Although COVID-19 has put a pause on large cattle call auditions for agents, companies, and shows, that doesn’t mean projects and agencies have stopped castings altogether. (Just recently I saw an agency calling for people to audition via Instagram story!) Since casting directors can’t see you in person right now, your dance reel needs to be in ready-to-watch condition. However, not all artists are skilled in video editing or cinematography, so how are we supposed to know what to include in a reel? Are there certain types of video footage we need to have? Should we leave certain clips out? What kind of music should we use in the background?
Before we answer any of these questions, let’s get some basics out of the way.
The purpose of a dance reel is to highlight a dancer’s skills in a short, accessible, and shareable video format. Usually one to two minutes in length (or even shorter), reels are especially crucial for dancers to have for dance castings today. “[With] the advancement of technology there is no reason a performer should not have something digitally available to promote themselves,” said Julianna Lichtman Galanek, Clear Talent Group’s Director of Commercial Dance and Young People. “When I receive a submission I expect footage to be included to review. If a submission does not include footage, [I’ll] likely...move onto the next submission.”
Galanek also noted that one of the biggest issues she sees when dancers submit reels or clips is poor video footage quality. Even though you can get great shots on your smartphone, it’s not going to work in your favor if the lighting is bad, the footage is grainy, or if you aren’t clearly seen in the frame.
Spending time on improving your reel now is going to help your career in the long run
If you know your reel isn’t up to par, you might be thinking about shooting your own stuff (and if you haven’t been working during the shutdown, you likely have time to do so). However, you might not know where to start or what kind of styles you should be including. Galanek says that while including anything from your professional jobs is great, including footage of yourself actually dancing in the styles you’re competitive in is crucial for a dance casting. “Ideally, I like to see a full combination, instead of a lot of cuts jumping from style to style,” she said. “Seeing footage of a full 30-second jazz combination, then a full 45-second hip hop combination helps me better get to know you...The better I know my clients, the better I can advocate and promote them!” When in doubt, shorter clips (less than 20 - 30 seconds) filled with as much footage of your best moves is always the way to go.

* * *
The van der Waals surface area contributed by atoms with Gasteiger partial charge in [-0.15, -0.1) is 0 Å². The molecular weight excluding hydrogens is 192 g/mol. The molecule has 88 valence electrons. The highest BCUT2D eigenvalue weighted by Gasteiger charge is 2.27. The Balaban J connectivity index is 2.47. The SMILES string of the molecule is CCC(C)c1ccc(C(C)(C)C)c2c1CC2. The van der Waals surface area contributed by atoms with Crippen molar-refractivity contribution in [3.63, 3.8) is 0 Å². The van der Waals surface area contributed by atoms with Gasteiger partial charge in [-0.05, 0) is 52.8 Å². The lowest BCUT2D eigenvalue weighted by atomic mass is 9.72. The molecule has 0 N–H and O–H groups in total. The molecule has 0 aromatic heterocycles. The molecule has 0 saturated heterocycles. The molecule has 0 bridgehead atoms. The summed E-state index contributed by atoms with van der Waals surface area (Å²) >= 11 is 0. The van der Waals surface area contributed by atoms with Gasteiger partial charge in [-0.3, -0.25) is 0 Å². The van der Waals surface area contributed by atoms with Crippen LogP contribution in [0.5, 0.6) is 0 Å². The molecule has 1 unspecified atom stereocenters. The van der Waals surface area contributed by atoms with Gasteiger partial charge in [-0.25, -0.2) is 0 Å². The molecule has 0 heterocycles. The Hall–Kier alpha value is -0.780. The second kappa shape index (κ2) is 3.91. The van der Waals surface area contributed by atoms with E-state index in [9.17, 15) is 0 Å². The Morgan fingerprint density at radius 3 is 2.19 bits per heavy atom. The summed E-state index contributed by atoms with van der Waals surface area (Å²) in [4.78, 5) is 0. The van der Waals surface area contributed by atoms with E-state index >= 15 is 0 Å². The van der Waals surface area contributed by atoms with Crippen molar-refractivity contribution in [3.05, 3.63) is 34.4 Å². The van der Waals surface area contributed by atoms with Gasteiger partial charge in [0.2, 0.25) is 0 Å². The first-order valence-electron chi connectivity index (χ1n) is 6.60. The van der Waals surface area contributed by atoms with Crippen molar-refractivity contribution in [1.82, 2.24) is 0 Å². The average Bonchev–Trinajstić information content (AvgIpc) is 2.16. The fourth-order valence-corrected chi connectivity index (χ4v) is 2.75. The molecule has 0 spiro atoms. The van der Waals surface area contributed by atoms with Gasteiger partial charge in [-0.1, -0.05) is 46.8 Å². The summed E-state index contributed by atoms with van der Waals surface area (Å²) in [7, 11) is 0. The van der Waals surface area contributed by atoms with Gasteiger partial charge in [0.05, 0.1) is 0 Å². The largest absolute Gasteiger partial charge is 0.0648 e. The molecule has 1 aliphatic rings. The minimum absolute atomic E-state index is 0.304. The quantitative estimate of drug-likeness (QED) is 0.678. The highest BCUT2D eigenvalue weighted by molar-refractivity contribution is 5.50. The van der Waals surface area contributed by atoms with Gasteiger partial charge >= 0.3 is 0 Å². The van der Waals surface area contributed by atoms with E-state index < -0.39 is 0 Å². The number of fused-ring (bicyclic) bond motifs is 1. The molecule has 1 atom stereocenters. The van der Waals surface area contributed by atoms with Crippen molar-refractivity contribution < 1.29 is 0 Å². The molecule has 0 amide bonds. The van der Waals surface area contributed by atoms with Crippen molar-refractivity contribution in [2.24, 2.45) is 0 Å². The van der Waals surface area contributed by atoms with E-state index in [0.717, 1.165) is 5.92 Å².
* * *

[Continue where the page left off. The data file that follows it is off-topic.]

Glyn Gray, co-founder of DancePlug and co-director of StirStudios (an LA-based creative production house), says there are benefits to even filming an entirely new reel from the ground up. “It will look better, it will be consistent and completely up-to-date, [as opposed to relying on] footage from 10 years ago,” he noted.
If you are looking into filming new clips, there are a few things you should know. Gray, who is also a professional video editor, recommends capturing all wide shots on a tripod first so you have a solid safety net. Once you have these, then you can play around with interesting angles. It also might be difficult to film inside a studio right now, as many still aren’t consistently open, even for private rental use. So, if you choose to film outside (which is free), take into consideration what time of day you plan on shooting. “Natural light can be awesome--and a pain,” stressed Gray. “Early morning or [late] afternoon are the best times as the sun is not overhead.” He also recommends finding an interesting backdrop to shoot in front of, such as a brick or solid-colored wall. If possible, try to have someone you trust come with you as you’re shooting. This person can act as an objective eye and give you tips throughout the shoot while you focus on your performance. Having a friend or assistant can also be helpful for framing shots of the full body. But remember to adhere to social distancing guidelines and wear a mask when not performing, especially if you haven’t been quarantining with them!